Years of solid reform and peace in the latter part of the reign of Karl XI left the Swedish Army in excellent condition by 1700. The process began in 1680 when the Riksdag introduced radical reforms in the wake of the Scanian War, as the assembly reinforced the monarchy at the expense of the aristocracy, but in favor of the other Estates. The key reform was a sharp reduction (“reduktion”) in the amount of alienated crown lands, with fully 75% of formerly alienated lands returned to the crown. This swelled royal revenues and greatly increased the number of peasants available for conscription. The reforms of 1680 thereby laid a sound basis for the exceptional military resurrection that occurred in the 1690s, which was made evident in the first years of the new century. However, reform also made possible the reckless and unrestrained warlordism of Karl XII by legally enhancing the position of the monarchy vis-a-vis the nobility. More land “reduktion” was decreed in 1682, and additional taxes were laid upon the nobility by a powerful monarch who seemed to be approaching the ideal of absolutism that was then being trumpeted by the best minds of the Age. In fact, the Swedish monarchy was more representative than the absolutism of its own rhetoric, and that of the Riksdag, indicated. In sum, a new service nobility effectively displaced the old hereditary elite in Sweden through a progressively negotiated social and fiscal revolution that focused on the monarchy, but did not make it absolute. Soldiers were now well cared for on special farms. Most had a cottage of their own, were well and promptly paid, and expected to serve only to age 40. They might even remain in their homes after that if they had married and produced a son to take their place in the Army. As hard a bargain as that seems to modern minds, it was an avenue of social advancement and personal security not open to the peasants of most other countries in this period.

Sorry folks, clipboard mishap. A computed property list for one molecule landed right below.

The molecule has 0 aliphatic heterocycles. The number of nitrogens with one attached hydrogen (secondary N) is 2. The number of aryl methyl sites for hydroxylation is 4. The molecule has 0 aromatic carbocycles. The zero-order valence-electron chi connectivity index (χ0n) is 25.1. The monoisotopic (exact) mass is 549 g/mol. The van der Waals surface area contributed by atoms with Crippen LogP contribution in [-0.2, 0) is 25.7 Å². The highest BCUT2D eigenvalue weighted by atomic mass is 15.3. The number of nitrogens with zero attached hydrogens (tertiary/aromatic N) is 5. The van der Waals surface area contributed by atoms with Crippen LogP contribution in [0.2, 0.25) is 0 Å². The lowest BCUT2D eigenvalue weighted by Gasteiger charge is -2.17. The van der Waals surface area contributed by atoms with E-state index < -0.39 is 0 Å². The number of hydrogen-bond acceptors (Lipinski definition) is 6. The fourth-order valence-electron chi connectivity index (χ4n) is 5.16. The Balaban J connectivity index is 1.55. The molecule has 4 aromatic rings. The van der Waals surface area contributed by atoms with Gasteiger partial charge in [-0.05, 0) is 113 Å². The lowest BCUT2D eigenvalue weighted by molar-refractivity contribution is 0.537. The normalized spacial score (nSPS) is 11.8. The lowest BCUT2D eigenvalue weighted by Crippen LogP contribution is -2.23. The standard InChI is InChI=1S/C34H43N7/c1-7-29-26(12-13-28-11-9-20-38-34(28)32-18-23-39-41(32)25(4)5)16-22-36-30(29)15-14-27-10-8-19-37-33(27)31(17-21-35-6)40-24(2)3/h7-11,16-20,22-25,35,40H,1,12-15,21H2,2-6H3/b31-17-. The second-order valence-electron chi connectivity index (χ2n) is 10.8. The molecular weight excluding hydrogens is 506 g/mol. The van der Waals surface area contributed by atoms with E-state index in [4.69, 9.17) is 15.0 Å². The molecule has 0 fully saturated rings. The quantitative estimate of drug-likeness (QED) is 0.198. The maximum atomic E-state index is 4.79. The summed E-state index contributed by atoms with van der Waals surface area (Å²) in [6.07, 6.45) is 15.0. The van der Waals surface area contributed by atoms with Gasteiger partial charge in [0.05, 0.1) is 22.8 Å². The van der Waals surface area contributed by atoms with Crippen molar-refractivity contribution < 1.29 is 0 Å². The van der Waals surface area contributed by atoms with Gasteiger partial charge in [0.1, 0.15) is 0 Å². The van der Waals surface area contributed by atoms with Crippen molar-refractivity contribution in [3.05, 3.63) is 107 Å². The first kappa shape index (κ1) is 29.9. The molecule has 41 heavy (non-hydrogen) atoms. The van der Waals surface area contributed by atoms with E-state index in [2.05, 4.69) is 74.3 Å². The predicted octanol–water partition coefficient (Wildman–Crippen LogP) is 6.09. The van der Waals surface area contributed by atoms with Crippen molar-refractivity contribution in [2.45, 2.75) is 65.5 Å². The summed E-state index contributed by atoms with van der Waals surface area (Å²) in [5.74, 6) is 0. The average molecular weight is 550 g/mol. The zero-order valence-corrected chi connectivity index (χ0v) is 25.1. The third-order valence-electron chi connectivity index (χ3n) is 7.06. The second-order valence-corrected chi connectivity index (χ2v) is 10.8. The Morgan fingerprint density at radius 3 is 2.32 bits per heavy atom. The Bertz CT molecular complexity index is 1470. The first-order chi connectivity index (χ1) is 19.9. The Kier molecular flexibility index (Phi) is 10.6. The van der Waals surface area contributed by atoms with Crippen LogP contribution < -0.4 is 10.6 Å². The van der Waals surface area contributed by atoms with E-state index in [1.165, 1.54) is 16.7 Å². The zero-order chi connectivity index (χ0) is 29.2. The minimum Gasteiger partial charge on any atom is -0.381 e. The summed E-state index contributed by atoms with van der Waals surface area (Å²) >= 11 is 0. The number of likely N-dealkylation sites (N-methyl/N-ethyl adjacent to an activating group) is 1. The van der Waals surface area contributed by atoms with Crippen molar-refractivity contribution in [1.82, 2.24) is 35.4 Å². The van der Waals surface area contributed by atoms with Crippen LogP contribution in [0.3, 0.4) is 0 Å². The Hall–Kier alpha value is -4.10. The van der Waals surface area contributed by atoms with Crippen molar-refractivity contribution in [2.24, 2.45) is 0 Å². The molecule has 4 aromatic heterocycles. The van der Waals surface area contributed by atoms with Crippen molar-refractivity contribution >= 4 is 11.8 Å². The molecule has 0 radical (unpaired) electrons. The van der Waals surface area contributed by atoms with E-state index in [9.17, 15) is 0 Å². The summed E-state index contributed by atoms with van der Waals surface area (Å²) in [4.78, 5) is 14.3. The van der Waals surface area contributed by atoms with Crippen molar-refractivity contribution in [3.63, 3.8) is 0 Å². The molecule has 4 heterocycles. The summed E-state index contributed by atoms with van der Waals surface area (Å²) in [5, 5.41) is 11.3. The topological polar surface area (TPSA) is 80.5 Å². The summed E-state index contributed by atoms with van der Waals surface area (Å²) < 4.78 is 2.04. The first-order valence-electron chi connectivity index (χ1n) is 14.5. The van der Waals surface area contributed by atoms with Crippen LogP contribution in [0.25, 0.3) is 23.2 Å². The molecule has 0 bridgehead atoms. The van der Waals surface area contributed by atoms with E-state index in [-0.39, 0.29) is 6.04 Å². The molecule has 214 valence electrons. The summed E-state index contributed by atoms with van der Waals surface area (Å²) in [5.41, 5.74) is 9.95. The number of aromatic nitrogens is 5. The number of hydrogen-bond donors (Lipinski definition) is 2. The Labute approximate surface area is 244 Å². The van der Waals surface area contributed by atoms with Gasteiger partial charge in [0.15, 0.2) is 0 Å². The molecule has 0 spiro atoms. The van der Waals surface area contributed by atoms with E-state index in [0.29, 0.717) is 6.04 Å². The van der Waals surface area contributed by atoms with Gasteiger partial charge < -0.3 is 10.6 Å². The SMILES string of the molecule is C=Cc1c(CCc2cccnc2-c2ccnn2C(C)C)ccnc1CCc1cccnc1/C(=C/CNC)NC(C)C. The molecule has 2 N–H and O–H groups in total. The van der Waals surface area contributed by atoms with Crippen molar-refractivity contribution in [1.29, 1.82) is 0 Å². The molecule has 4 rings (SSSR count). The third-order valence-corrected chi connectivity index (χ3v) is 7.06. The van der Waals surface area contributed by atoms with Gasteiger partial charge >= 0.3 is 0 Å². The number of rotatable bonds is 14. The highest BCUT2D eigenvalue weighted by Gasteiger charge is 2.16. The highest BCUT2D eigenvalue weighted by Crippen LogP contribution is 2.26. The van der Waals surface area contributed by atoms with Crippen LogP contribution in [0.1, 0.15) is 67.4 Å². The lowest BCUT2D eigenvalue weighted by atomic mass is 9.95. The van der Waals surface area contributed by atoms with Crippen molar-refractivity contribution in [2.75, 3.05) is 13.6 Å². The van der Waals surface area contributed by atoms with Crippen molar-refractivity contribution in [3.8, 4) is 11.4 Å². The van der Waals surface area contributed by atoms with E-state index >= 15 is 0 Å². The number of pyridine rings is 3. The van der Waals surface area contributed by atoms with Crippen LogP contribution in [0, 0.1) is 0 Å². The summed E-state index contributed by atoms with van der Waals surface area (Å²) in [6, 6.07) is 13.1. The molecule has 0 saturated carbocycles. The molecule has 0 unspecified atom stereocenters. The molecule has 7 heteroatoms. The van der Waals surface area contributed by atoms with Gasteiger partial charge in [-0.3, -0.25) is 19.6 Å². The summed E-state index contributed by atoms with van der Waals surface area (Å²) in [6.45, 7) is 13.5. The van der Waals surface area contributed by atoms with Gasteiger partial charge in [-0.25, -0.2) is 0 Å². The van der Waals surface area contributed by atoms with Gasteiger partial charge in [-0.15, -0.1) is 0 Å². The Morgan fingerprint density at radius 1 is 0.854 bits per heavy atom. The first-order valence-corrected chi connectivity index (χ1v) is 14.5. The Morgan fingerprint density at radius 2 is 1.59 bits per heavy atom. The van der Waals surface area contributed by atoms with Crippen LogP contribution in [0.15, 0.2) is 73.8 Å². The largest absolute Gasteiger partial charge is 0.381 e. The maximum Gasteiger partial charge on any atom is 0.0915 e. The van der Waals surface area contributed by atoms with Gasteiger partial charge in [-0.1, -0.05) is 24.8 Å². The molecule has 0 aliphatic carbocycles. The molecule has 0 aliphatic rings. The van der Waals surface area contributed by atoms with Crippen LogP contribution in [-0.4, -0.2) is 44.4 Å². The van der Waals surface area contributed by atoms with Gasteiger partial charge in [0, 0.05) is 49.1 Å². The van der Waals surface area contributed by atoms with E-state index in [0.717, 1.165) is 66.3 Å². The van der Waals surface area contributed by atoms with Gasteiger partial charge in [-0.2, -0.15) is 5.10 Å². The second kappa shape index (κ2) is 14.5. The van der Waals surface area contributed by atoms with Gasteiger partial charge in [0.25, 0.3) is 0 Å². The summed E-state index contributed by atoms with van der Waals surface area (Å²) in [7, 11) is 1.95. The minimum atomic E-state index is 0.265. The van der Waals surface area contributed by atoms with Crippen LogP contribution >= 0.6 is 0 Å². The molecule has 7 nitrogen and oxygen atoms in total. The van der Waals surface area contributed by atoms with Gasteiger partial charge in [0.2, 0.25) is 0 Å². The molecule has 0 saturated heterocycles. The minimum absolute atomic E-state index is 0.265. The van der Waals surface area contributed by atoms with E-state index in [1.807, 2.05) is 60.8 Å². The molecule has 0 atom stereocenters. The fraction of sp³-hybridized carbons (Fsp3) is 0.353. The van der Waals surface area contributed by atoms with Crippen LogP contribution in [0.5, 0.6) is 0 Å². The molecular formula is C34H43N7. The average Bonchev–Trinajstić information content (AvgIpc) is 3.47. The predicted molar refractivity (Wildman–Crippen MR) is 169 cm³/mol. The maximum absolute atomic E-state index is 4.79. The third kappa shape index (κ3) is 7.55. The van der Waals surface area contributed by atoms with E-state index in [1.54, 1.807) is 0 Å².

By 1697, the date of Karl XI’s premature death, the Swedish Army fielded 25,000 foreign mercenaries in its overseas garrisons and had a standing native force of 11,000 cavalry and 30,000 infantry. Together, these troops formed one of the finest, best-trained, and most cohesive and professional armies in the world-though it must be remembered even within this context that Swedish soldiers in 1700 were still mostly part-time warriors who had never seen a daís combat, and who spent most waking hours working on farms. Under the pressures of war, by 1708 Sweden had swelled the ranks of its armed forces to 110,000 men, or 10% of the military-age male population. Unlike the French Army, which was built to make aggressive war, the Swedish Army had become more like the Dutch Army by 1700. It was an instrument of deterrence and defense-albeit of an extended empire-whose main purpose was to deter war so as to preserve a peace from which Sweden greatly benefited. Unfortunately, all of the advantages and advances carefully accrued by Karl XI were thrown away by his son, Karl XII, in the snows and fields of Ukraine during the disastrous Great Northern War (1700-1721). Whereas Karl XI generally made war to secure prosperity and peace, Karl XII was adamant in his refusal ever to consider peace, even when he had already lost the war.
Suggested Reading: Robert I. Frost, The Northern Wars, 1558-1721 (2000).